Money & costs
Experts estimate that the average Muscovite earns about R30,500 a month, far in excess of the average of R13,800 earned elsewhere in the country. However, this figure is misleading, as about 70% of the population earns less than the average. The average pension is only R2700 a month and 13% of the population lives below the poverty level.
Moscow is one of the most expensive cities in the world, up there with London and Tokyo. Expect to pay at least R600 a head for a meal in a restaurant. If you self-cater or dine at cafeterias, you can probably get by on R1000 a day for meals.
Prices for lodging are also high, as the city has a shortage of comfortable, affordable, mid-range hotels. Budget accommodation – usually dorm-style – starts at R700 per person. Expect to pay at least R5000 for a double room in a decent three-star hotel. Prices for top-end hotels start at R10,000 and go all the way up.
Although dual pricing for hotels and transport tickets no longer exits, as a foreigner in Russia you'll still often find yourself paying more than a Russian for museums. The mark-up for foreigners is extreme - often as much as 10 times the price that Russians pay (although you may be able to avoid it if you have student identification). Some major attractions, such as the Kremlin, State History Museum and St Basil’s, have ditched foreigner prices. All adults pay whatever the foreigners’ price used to be; all students, children and pensioners pay the low price.
Russian currency is the rouble, written as рубль or abbreviated as руб. There are 100 kopecks (копеек or коп) in the rouble, and these come in small coins that are worth one, 10 and 50 kopecks. Roubles are issued in coins in amounts of one, two and five roubles. Banknotes come in values of 10, 50, 100, 500 and 1000 roubles. Small stores, kiosks and many other vendors have difficulty changing large notes, so save those scrappy little ones.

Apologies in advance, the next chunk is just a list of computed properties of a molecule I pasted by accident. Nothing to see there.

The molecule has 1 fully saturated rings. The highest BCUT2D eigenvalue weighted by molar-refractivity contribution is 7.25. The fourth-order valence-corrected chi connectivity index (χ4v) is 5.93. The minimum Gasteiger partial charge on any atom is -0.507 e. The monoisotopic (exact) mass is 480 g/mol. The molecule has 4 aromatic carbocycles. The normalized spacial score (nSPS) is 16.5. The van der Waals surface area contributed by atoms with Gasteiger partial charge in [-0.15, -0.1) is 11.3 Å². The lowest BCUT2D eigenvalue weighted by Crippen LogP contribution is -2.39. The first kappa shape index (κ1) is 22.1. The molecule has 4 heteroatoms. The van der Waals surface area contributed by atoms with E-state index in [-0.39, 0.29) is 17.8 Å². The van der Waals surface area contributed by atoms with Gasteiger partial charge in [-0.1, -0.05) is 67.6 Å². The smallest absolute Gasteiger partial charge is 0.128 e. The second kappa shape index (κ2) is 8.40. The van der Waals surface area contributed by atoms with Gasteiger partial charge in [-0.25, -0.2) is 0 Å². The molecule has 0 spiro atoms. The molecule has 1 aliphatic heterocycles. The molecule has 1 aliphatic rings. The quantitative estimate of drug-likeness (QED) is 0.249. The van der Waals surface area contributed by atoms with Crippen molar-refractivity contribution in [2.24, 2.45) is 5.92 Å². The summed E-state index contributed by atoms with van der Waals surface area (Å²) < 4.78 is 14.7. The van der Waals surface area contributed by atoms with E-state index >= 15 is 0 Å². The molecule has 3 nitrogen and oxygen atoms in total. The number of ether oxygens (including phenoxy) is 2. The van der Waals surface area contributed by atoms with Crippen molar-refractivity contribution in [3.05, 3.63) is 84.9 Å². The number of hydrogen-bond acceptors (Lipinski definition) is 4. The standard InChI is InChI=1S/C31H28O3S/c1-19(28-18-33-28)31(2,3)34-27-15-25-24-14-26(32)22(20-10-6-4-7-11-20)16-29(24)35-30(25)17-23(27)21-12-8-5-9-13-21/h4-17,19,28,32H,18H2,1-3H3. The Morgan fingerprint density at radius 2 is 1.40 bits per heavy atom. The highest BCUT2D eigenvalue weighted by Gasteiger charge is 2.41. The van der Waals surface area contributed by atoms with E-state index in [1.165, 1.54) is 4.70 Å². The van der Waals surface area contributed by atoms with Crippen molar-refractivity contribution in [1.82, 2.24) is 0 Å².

The rouble has been relatively stable since it was revalued in 1998. See www.oanda.com/convert/classic for more up-to-date rates.
Alfa Bank (8.30am-8pm Mon-Sat) has many branches around Moscow that usually change travellers cheques. ATMs at the branches listed dispense either roubles or US dollars. You will also see branches of the affiliated Alfa-Express, which have ATMs:
Arbat District (ul Arbat 4/1; Arbatskaya)
Kitay Gorod (ul Varvarka 3; Kitay-Gorod)
Krasnoselsky & Meshchansky (Kuznetsky most 9/10; Kuznetsky Most)
Zamoskvorechie (ul Bolshaya Ordynka 21; Tretyakovskaya)
Automatic teller machines (ATMs), linked to international networks such as AmEx, Cirrus, Eurocard, MasterCard and Visa, are now common throughout Moscow. Look for signs that say bankomat (Банкомат). Using a credit or debit card, you can always obtain roubles and often US dollars.
US dollars and euros are now widely accepted at exchange bureaus around Moscow. Other currencies will undoubtedly cause more hassle than they are worth. Whatever currency you bring should be in pristine condition. Banks and exchanges do not accept old, tatty bills with rips or tears. For US dollars make certain that besides looking and smelling newly minted, they are of the new design, with the large off-set portrait.
When you visit the exchange office, be prepared to fill out a lengthy form and show your passport. Your receipt is for your own records, as customs officials no longer require documentation of your currency transactions. As anywhere, it's always worth shopping around for the best rates.
Credit cards, especially Visa and MasterCard, are becoming more widely accepted, not only at upmarket hotels, restaurants and stores. You can also use your credit card to get a cash advance at most major banks in Moscow.
Travellers cheques are still relatively difficult to change. The process can be lengthy, involving trips to numerous different cashiers in the bank, each responsible for a different part of the transaction. Expect to pay 1% to 2% commission.
Not all travellers cheques are treated as equal by Russian establishments willing to handle them. You'll have little or no luck with any brands other than AmEx, Thomas Cook and Visa. The most reliable place to cash AmEx travellers cheques is American Express (495-543 9400; Vetoshny per 17; h10am-9.30pm; Teatralnaya). It also offers ATM, mail holding and travel services for AmEx card holders.
Tax & refunds
The value-added tax (VAT, in Russian NDS) is 20% and is usually included in the price listed for purchases. Moscow also has a 5% sales tax that is usually only encountered in top hotels.